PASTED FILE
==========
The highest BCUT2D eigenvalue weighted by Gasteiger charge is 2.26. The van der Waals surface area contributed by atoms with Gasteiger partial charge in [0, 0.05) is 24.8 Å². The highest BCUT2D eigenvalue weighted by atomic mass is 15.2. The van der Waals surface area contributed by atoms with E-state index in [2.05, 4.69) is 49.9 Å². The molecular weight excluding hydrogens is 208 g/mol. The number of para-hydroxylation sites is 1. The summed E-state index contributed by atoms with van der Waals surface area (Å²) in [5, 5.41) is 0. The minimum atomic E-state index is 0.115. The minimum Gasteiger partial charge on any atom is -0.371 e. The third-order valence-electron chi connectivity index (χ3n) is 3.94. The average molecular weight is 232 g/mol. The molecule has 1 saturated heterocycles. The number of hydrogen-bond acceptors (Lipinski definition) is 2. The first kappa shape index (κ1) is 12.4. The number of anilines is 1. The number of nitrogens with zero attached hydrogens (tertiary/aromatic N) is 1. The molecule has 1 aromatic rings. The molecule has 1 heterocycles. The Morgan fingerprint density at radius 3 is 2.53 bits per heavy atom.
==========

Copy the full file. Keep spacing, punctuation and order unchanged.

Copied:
The highest BCUT2D eigenvalue weighted by Gasteiger charge is 2.26. The van der Waals surface area contributed by atoms with Gasteiger partial charge in [0, 0.05) is 24.8 Å². The highest BCUT2D eigenvalue weighted by atomic mass is 15.2. The van der Waals surface area contributed by atoms with E-state index in [2.05, 4.69) is 49.9 Å². The molecular weight excluding hydrogens is 208 g/mol. The number of para-hydroxylation sites is 1. The summed E-state index contributed by atoms with van der Waals surface area (Å²) in [5, 5.41) is 0. The minimum atomic E-state index is 0.115. The minimum Gasteiger partial charge on any atom is -0.371 e. The third-order valence-electron chi connectivity index (χ3n) is 3.94. The average molecular weight is 232 g/mol. The molecule has 1 saturated heterocycles. The number of hydrogen-bond acceptors (Lipinski definition) is 2. The first kappa shape index (κ1) is 12.4. The number of anilines is 1. The number of nitrogens with zero attached hydrogens (tertiary/aromatic N) is 1. The molecule has 1 aromatic rings. The molecule has 1 heterocycles. The Morgan fingerprint density at radius 3 is 2.53 bits per heavy atom.